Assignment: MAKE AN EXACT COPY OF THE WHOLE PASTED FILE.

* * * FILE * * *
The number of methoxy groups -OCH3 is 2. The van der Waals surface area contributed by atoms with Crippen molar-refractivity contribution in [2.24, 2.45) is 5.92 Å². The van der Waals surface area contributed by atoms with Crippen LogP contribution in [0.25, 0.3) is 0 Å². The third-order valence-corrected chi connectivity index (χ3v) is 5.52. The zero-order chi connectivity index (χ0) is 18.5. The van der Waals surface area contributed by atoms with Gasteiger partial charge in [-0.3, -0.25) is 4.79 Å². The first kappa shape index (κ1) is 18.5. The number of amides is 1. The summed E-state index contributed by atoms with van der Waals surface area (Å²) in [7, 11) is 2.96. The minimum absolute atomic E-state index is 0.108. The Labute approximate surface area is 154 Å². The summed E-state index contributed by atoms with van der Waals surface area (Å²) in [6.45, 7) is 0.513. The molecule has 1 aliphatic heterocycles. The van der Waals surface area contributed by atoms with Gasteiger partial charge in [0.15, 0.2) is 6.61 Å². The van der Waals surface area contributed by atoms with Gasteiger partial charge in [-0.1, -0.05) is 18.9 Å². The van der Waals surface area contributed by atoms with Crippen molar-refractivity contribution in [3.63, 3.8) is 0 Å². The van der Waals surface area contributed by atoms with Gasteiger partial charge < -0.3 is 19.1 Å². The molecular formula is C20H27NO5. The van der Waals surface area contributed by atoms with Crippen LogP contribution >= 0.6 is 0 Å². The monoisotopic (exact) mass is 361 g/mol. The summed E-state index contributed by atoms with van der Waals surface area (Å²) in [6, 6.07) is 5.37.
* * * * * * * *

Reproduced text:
The number of methoxy groups -OCH3 is 2. The van der Waals surface area contributed by atoms with Crippen molar-refractivity contribution in [2.24, 2.45) is 5.92 Å². The van der Waals surface area contributed by atoms with Crippen LogP contribution in [0.25, 0.3) is 0 Å². The third-order valence-corrected chi connectivity index (χ3v) is 5.52. The zero-order chi connectivity index (χ0) is 18.5. The van der Waals surface area contributed by atoms with Gasteiger partial charge in [-0.3, -0.25) is 4.79 Å². The first kappa shape index (κ1) is 18.5. The number of amides is 1. The summed E-state index contributed by atoms with van der Waals surface area (Å²) in [7, 11) is 2.96. The minimum absolute atomic E-state index is 0.108. The Labute approximate surface area is 154 Å². The summed E-state index contributed by atoms with van der Waals surface area (Å²) in [6.45, 7) is 0.513. The molecule has 1 aliphatic heterocycles. The van der Waals surface area contributed by atoms with Gasteiger partial charge in [0.15, 0.2) is 6.61 Å². The van der Waals surface area contributed by atoms with Gasteiger partial charge in [-0.1, -0.05) is 18.9 Å². The van der Waals surface area contributed by atoms with Crippen molar-refractivity contribution in [3.63, 3.8) is 0 Å². The van der Waals surface area contributed by atoms with Gasteiger partial charge < -0.3 is 19.1 Å². The molecular formula is C20H27NO5. The van der Waals surface area contributed by atoms with Crippen LogP contribution >= 0.6 is 0 Å². The monoisotopic (exact) mass is 361 g/mol. The summed E-state index contributed by atoms with van der Waals surface area (Å²) in [6, 6.07) is 5.37.